Obama calls for game violence research

[UPDATE] US President directs Centers for Disease Control to conduct further studies on relationship between virtual violence and real-world violence; the ESA responds.


President Barack Obama today ordered more research be done to investigate the relationship between video games and real-world violence. As part of a $500 million, 23-point plan, Obama directed the Centers for Disease Control (CDC) and other research agencies to conduct further research into the matter in the wake of December's deadly school shooting in Newtown, Conn.

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The Obama administration is calling on Congress to allocate $10 million for the CDC to conduct its research. Vice President Joe Biden met with gaming leaders--including Electronic Arts CEO John Riccitiello and Entertainment Software Association president Michael Gallagher--last week to discuss gun violence.

Obama's plan to conduct more research into game violence is not the only such ongoing initiative. West Virginia Senator Jay Rockefeller's dead-but-not-defeated proposition would task the National Academy of Sciences to study the effects of violent video games and other programs on children. Rockefeller plans to re-introduce the bill to Congress this month.

"Most gun owners are responsible and law-abiding, and they use their guns safely," reads a statement from the White House. "The President strongly believes that the Second Amendment guarantees an individual right to bear arms. But to better protect our children and our communities from tragic mass shootings like those in Newtown, Aurora, Oak Creek, and Tucson, there are four common-sense steps we can take right now."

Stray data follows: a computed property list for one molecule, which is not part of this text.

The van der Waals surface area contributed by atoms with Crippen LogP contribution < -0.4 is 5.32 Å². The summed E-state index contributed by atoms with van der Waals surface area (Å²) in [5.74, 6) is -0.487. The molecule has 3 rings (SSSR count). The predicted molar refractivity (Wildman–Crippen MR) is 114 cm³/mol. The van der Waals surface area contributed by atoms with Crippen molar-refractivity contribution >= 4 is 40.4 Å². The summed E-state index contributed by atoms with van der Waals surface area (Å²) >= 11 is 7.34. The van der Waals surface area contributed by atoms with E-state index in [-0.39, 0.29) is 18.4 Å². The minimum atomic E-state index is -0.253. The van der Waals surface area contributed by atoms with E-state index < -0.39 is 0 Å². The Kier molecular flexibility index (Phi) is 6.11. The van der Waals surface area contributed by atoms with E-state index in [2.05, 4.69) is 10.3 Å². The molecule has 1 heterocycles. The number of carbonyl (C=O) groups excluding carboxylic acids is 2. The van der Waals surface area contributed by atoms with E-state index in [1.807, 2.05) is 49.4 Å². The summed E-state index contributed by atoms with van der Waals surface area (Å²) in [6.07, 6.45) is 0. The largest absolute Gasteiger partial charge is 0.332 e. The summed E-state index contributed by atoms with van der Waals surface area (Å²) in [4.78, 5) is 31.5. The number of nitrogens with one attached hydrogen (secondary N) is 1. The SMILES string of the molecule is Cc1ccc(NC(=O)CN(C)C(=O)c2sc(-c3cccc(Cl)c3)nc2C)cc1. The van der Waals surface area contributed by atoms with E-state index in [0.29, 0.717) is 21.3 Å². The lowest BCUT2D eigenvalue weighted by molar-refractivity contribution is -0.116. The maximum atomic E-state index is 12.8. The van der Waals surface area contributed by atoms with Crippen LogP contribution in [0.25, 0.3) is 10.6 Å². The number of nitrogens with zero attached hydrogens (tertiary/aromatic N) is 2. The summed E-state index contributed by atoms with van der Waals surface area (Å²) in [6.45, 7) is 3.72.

In addition to tasking the CDC with conducting more research on video game violence, Obama's plan includes closing background check loopholes, banning military-style assault weapons and high-capacity magazines, making schools safer, and increasing access to mental health services.

"While no law or set of laws will end gun violence, it is clear that the American people want action," the statement continues. "If even one child’s life can be saved, then we need to act. Now is the time to do the right thing for our children, our communities, and the country we love."

[UPDATE] Following the publication of this story, the Entertainment Software Association issued a statement on the news to Joystiq. It states that scientific research has proven entertainment does not cause real-world violent behavior and notes the organization will continue to work with Obama and Congress to find solutions.

"ESA appreciates President Obama's and Vice President Biden's leadership and the thoughtful, comprehensive process of the White House Gun Violence Commission. We concur with President Obama's call today for all Americans to do their part, and agree with the report's conclusion that the entertainment and video game industries have a responsibility to give parents tools and choices about the movies and programs their children watch and the games their children play.

"The same entertainment is enjoyed across all cultures and nations, but tragic levels of gun violence remain unique to our country. Scientific research and international and domestic crime data all point toward the same conclusion: entertainment does not cause violent behavior in the real world.

"We will embrace a constructive role in the important national dialogue around gun violence in the United States, and continue to collaborate with the Administration and Congress as they examine the facts that inform meaningful solutions."

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